Transcript: Testimony of CFPB Student Loan Ombudsman Rohit Chopra before Senate Banking Committee

Edited by Jenny Jiang

Senate Banking, Housing, and Urban Affairs Subcommittee hearing on July 24, 2012

Transcript of testimony of Consumer Financial Protection Bureau Student Loan Ombudsman Rohit Chopra:

Consumer Financial Protection Bureau Student Loan Ombudsman Rohit Chopra. SOURCE:

“Chairman Brown, Ranking Member Corker, and members of the subcommittee, thank you for holding this hearing today.

“To prosper in today’s global economy, our workforce needs skills to innovate in highly competitive environment. But the rapid growth of student debt raises concerns that warrant attention of policymakers. Student loan debt has now crossed the $1 trillion mark.

“Now, college is still a great investment. Graduates have lower unemployment rates and earn higher wages.

“But there is another side to this story. Over the past decade, real wages for college graduates have declined. The growing college wage premium is largely explained by faster falling wages of non-degree holders.

“But the cost of college has not been following, rising faster than inflation, wage growth, and health care costs. Growing costs, declining wages, and job market uncertainty have led to more debt and more risk.

“The stories of distressed borrowers reveal the impact of the financial crisis and the significant work that lies ahead.

“Prior to the crisis, private student lending rapidly increased. Like mortgage industry, lax lending practices are much less common today. Loans are co-signed and often have significant disclosure requirements. But like the mortgage market, there are still opportunities to make improvements.

“Private loans often lack re-payment flexibility. In 2007, Congress and President Bush enacted the College Cost Reduction and Access Act, which allowed student loan borrowers to remain current on the loan in the income-based repayment program. But this does not impact private student loans.

“Private loan borrowers experience challenges when attempting to restructure their loans. Due to capital markets conditions and an usual status in the bankruptcy code, even the most responsible borrowers have sought to better manage their debt burden. We see that many borrowers feel stuck with high monthly payments because they cannot easily refinance.

“In March, the CFPB launched a student loan complaint system where many borrowers have sought and received help, and lenders have learned more about their borrowers’ experience.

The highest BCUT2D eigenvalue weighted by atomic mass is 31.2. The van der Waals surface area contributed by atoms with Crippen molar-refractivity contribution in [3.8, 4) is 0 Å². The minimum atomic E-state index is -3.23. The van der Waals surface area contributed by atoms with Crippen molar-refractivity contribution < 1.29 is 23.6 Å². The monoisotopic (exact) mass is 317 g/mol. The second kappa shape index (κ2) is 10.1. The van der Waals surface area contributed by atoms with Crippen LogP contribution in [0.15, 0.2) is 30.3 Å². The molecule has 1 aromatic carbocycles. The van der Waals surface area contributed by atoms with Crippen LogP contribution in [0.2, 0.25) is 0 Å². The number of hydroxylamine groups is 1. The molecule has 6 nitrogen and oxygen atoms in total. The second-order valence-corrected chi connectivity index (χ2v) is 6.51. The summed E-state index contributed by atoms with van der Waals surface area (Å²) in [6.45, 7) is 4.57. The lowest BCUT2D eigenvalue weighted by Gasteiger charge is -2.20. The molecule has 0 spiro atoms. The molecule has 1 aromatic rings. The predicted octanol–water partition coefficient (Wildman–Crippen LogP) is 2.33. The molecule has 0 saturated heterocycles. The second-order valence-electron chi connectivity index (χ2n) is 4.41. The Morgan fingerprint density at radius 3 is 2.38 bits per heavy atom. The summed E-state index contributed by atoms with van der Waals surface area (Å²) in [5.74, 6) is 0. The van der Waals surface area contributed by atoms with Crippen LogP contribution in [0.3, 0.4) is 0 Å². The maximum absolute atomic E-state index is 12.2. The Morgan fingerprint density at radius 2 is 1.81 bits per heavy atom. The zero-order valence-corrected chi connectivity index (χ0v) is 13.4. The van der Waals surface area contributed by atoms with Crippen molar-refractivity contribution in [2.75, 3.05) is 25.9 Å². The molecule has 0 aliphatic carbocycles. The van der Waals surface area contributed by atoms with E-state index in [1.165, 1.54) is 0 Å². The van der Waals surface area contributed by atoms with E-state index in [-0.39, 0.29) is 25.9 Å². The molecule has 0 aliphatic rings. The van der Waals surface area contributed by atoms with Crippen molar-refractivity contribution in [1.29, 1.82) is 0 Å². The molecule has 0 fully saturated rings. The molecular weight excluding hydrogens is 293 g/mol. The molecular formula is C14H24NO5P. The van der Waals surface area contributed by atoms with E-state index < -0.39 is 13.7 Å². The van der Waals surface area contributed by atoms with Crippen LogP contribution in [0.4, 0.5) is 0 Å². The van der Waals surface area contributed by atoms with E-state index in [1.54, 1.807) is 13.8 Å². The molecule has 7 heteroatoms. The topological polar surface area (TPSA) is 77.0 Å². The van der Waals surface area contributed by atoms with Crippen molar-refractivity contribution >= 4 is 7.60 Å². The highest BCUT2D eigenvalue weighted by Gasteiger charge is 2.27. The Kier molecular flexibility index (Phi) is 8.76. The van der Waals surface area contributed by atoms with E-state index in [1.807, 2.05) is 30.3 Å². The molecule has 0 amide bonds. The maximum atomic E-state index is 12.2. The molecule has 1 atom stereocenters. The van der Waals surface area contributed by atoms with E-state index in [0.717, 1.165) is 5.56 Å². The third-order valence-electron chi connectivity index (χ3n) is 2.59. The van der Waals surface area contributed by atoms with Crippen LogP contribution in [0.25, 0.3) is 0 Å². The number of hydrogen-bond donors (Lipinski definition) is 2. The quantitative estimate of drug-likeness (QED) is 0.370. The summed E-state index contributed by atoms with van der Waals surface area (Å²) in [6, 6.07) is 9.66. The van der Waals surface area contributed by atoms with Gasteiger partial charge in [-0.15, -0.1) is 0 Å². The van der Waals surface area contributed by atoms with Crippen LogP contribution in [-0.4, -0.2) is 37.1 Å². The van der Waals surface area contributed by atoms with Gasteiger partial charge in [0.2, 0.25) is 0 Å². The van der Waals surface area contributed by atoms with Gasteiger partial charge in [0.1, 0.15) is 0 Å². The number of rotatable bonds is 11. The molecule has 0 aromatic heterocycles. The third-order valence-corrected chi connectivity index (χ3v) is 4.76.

“We also work closely with the Department of Education on a ‘Know Before You Owe’ financial aid shopping sheet released this morning.

“And we’ve developed online tools used by tens of thousands of consumers on how to navigate their student loan repayment options, avoid default, and honor their commitments.

“The CFPB hopes to continue our work with other agencies that might play a critical role in addressing road blocks to facilitating repayment flexibility and a robust refinance market.

“While student debt might not pose systemic risks like with mortgages, it would be imprudent to dismiss that growing indebtedness can act as a drag on economic recovery.

“Consider borrowers facing high rates and high payments who are dutifully meeting these obligations. Without a refinance option, they struggle to reduce their payments even though they have built a solid credit history.

“So what might be the consequences of this? Take the housing market. First-time homebuyers are an important source of demand, and data reveals that adults in prime home-buying age cohorts are living at home with their parents and seeing reductions in their homeownership rates. In addition to home ownership, data also reveals low participation and contribution rates to employer retirement plans among young graduates, which can challenge their future retirement security.

“Congress and federal agencies have taken steps to increase liquidity and the functioning of the credit markets in recent years. But the current conditions in student loan markets may have a long-term impact on the economic vitality of many borrowers today. Many borrowers are unable to secure adequate credit accommodations to manage their debt burden.

“Policymakers have paid significant attention to conditions in the mortgage market. But given the potential impact of student debt on the broader economy, the situation demonstrates the need for attention. The CFPB will continue its work to make the loan marketplace work better for borrowers, schools, and honest lenders.

“We look forward to working with Congress and policymakers to ensure that economic mobility is still within reach for those who borrowed to invest in education.

“I look forward to your questions.”



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